For many addicts, medication assisted treatment is necessary in order to refrain from continued opioid abuse.
Is Medication Assisted Treatment for Opioid Addiction Really Safe?
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Opioid drugs can really do a number on a person’s life when addiction enters the picture. While most all opioids offer a range of therapeutic benefits as pain-relievers, once a person starts exceeding prescription guidelines the risk of addiction increases with each passing day.
For people trying to recover from long-term addiction, the damage done to the brain makes it especially difficult to follow treatment directives, let alone maintain abstinence for any length of time. Medication assisted treatment for opioid addiction directly addresses the brain dysfunction left behind by chronic, long-term drug use.
Medication assisted treatment for opioid addiction can be highly effective, though any form of medical treatment comes with certain risks. Ultimately, safety issues regarding medication assisted treatment for opioid addiction must be weighed against the consequences that come with relapse and continuing drug use.
How Medication Assisted Treatment for Opioid Addiction Works
As a drug group, opioids gradually infiltrate the chemical processes that regulate brain and body functions. During the early stages of drug use, withdrawal effects and physical dependence develop in response to growing brain chemical imbalances.
With ongoing use, the degree of imbalance and dysfunction increases to the point where the brain reward system comes to view opioid effects as essential to a person’s daily survival.
Medication assisted treatment for opioid addiction works to support damaged chemical processes in the brain and restore a normal chemical balance, according to the National Center for Biotechnology Information. Methadone and buprenorphine are the two drugs most commonly used.
In effect, these medications interact with the same brain cells as addictive opioids. Addictive opioids weaken these cells and impair their ability to secrete needed neurotransmitter chemical supplies.
Medication assisted treatment for opioid addiction helps restore normal cell secretion processes. These effects go a long way towards reducing the persistent drug cravings and withdrawal effects recovering addicts experience.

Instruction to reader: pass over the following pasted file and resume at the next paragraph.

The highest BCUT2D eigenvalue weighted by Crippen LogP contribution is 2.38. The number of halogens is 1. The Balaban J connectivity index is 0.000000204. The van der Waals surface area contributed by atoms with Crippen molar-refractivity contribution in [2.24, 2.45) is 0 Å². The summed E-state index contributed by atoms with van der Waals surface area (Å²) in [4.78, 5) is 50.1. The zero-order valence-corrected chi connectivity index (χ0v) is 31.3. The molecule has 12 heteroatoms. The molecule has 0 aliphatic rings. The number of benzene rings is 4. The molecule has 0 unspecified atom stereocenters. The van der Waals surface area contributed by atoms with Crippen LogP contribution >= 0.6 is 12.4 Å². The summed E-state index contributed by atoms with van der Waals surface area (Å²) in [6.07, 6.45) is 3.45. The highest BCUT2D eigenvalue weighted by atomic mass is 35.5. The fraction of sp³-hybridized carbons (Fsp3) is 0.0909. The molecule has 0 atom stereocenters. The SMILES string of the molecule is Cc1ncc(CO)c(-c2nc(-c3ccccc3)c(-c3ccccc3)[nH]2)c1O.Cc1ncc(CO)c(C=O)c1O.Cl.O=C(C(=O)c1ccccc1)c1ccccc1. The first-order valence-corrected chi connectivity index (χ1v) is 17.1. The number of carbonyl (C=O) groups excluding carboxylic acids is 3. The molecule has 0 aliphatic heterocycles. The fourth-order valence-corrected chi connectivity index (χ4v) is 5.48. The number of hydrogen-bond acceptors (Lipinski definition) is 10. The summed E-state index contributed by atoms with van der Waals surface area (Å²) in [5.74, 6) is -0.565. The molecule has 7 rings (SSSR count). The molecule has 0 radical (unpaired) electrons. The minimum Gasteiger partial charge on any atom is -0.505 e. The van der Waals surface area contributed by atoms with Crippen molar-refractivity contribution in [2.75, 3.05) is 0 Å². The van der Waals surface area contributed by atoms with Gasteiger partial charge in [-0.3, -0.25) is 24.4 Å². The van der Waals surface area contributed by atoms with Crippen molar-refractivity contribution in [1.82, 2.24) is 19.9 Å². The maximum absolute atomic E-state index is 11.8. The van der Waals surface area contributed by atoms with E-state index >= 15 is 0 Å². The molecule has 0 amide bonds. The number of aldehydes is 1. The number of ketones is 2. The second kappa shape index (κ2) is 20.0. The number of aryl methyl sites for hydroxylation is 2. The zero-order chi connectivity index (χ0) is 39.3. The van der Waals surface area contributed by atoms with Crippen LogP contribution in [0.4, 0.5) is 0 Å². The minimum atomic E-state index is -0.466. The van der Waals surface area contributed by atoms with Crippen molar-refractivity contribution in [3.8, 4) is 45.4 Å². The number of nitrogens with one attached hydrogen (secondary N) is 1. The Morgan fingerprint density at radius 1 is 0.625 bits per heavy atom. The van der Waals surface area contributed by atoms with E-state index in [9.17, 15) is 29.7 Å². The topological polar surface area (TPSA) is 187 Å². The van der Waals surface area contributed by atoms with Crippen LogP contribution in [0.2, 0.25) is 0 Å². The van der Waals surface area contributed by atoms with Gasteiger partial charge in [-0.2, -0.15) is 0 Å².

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Both methadone and buprenorphine belong to the opioid class of drugs, which accounts for their ability to interact with the same areas of the brain as addictive opioids. In spite of their classification as opioids, drugs used in medication assisted treatment for opioid addiction carry a lower potential for abuse and addiction, though the risk is there.
Safety issues regarding medication assisted treatment for opioid addiction become an issue when it comes time for a person to stop medication treatment. In effect, the brain and body can develop a dependence on these drugs, especially in cases of long-term treatment.
Another safety issue has to do methadone in particular. When first starting out on methadone, it takes a while before doctors can find a person’s optimal dosage levels. During this initial stage, there’s a considerable risk for overdose due to methadone’s ability to stay in the body for long periods of time, according to the Substance Abuse & Mental Health Services Administration. If dosage increases are made too soon or too often, the potential for overdose increases.
While medication assisted treatment for opioid addiction does pose certain safety concerns, the prospect of remaining trapped inside an opioid addiction comes with considerably more risk.
Opioid addiction destroys both the body and the mind, with the potential for overdose increasing with each passing day. In spite of the potential for dependence, medication assisted treatment for opioid addiction enables a person to live a normal life.
If you or someone you know are considering medication assisted treatment for opioid addiction and have more questions, or need help finding treatment that meets your needs, please don’t hesitate to call our toll-free helpline at 800-407-7195(Who Answers?) to speak with one of our addictions specialists.